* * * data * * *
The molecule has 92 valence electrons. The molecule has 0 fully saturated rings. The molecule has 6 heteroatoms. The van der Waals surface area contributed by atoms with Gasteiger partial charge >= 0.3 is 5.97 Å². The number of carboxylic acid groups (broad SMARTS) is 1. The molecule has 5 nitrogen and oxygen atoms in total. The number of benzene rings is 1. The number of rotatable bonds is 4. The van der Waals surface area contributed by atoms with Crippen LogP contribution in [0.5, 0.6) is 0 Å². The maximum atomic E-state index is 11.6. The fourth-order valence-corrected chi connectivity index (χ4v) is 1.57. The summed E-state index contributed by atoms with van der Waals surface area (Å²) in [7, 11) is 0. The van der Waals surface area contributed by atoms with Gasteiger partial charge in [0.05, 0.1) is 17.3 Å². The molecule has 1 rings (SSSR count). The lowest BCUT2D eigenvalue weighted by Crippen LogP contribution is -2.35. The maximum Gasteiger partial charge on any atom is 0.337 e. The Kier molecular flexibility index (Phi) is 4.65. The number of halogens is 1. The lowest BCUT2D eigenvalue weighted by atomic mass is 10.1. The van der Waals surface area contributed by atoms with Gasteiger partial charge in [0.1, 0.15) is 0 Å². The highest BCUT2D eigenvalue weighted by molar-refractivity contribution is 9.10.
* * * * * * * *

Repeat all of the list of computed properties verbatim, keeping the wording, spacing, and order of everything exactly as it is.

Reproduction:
The molecule has 92 valence electrons. The molecule has 0 fully saturated rings. The molecule has 6 heteroatoms. The van der Waals surface area contributed by atoms with Gasteiger partial charge >= 0.3 is 5.97 Å². The number of carboxylic acid groups (broad SMARTS) is 1. The molecule has 5 nitrogen and oxygen atoms in total. The number of benzene rings is 1. The number of rotatable bonds is 4. The van der Waals surface area contributed by atoms with Crippen LogP contribution in [0.5, 0.6) is 0 Å². The maximum atomic E-state index is 11.6. The fourth-order valence-corrected chi connectivity index (χ4v) is 1.57. The summed E-state index contributed by atoms with van der Waals surface area (Å²) in [7, 11) is 0. The van der Waals surface area contributed by atoms with Gasteiger partial charge in [0.05, 0.1) is 17.3 Å². The molecule has 1 rings (SSSR count). The lowest BCUT2D eigenvalue weighted by Crippen LogP contribution is -2.35. The maximum Gasteiger partial charge on any atom is 0.337 e. The Kier molecular flexibility index (Phi) is 4.65. The number of halogens is 1. The lowest BCUT2D eigenvalue weighted by atomic mass is 10.1. The van der Waals surface area contributed by atoms with Gasteiger partial charge in [0.1, 0.15) is 0 Å². The highest BCUT2D eigenvalue weighted by molar-refractivity contribution is 9.10.